Seed dormancy is defined as a seed failing to germinate under environmental conditions optimal for germination, normally when the environment is at a suitable temperature with proper soil moisture.
Seed germination is a process by which a seed embryo develops into a seedling. It involves the reactivation of the metabolic pathways that lead to growth and the emergence of the radicle or seed root and plumule or shoot. The emergence of the seedling above the soil surface is the next phase of the plant's growth and is called seedling establishment.
Three fundamental conditions must exist before germination can occur. (1) The embryo must be alive, called seed viability. (2) Any dormancy requirements that prevent germination must be overcome. (3) The proper environmental conditions must exist for germination.
Three distinct phases of seed germination occur: water imbibition; lag phase; and radicle emergence.
In order for the seed coat to split, the embryo must imbibe (soak up water), which causes it to swell, splitting the seed coat.
In the United States farmers spent $22 billion on seeds in 2018, a 35 percent increase since 2010. DowDuPont and Monsanto account for 72 percent of corn and soybean seed sales in the U.S. with the average price of a bag of GMO corn seed is priced at $270.
Many seeds are edible and the majority of human calories comes from seeds, especially from cereals, legumes and nuts. Seeds also provide most cooking oils, many beverages and spices and some important food additives. In different seeds the seed embryo or the endosperm dominates and provides most of the nutrients. The storage proteins of the embryo and endosperm differ in their amino acid content and physical properties. For example, the gluten of wheat, important in providing the elastic property to bread dough is strictly an endosperm protein.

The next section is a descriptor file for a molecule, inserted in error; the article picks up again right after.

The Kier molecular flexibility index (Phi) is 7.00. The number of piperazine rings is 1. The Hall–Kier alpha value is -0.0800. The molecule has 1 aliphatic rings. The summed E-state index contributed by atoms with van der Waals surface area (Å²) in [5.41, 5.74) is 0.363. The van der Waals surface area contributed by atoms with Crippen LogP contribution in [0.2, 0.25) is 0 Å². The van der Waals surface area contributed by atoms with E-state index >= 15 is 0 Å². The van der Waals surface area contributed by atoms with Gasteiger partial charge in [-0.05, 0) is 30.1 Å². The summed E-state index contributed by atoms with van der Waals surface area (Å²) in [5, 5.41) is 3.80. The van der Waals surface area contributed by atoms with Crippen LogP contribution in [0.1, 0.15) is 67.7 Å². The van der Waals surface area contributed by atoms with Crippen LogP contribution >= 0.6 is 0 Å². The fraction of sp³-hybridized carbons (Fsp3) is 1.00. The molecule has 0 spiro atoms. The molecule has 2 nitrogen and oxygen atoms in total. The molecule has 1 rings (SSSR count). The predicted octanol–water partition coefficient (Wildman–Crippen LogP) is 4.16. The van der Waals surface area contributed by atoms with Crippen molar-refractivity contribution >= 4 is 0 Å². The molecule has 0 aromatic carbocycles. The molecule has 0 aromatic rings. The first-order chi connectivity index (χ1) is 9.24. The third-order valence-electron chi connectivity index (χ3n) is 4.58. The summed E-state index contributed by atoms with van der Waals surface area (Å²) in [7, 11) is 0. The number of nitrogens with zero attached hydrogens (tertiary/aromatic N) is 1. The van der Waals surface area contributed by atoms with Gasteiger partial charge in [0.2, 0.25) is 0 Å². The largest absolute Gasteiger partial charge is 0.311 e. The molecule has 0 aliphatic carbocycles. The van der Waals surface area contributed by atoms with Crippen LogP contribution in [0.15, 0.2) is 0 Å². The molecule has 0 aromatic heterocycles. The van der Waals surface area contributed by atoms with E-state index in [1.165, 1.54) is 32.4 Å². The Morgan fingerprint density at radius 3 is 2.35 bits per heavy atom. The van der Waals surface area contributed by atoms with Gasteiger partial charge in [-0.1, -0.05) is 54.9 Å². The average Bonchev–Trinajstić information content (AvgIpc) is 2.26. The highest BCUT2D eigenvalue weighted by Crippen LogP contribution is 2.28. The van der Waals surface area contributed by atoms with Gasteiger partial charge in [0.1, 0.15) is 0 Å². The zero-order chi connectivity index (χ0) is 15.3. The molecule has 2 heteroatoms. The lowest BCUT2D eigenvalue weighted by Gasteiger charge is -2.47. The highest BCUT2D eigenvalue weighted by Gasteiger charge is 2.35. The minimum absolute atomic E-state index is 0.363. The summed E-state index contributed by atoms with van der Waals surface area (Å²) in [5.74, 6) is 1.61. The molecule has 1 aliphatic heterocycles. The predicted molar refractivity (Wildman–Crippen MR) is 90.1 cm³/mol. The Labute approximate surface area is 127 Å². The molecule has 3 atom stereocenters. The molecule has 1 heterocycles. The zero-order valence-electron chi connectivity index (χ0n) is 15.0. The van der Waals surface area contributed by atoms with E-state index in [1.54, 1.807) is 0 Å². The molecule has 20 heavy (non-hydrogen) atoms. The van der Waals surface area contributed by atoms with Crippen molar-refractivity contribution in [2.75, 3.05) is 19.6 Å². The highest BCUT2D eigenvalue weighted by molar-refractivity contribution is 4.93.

Seeds are used to propagate many crops such as cereals, legumes, forest trees, turfgrasses, and pasture grasses. Particularly in developing countries, a major constraint faced is the inadequacy of the marketing channels to get the seed to poor farmers. Thus the use of farmer-retained seed remains quite common.
Seeds are also eaten by animals (seed predation), and are also fed to livestock or provided as birdseed.
Many important nonfood oils are extracted from seeds. Linseed oil is used in paints. Oil from jojoba and crambe are similar to whale oil.
Seeds are the source of some medicines including castor oil, tea tree oil and the quack cancer drug Laetrile.
Many seeds have been used as beads in necklaces and rosaries including Job's tears, Chinaberry, rosary pea, and castor bean. However, the latter three are also poisonous.
Other seed uses include:
Seed Facts for Kids. Kiddle Encyclopedia.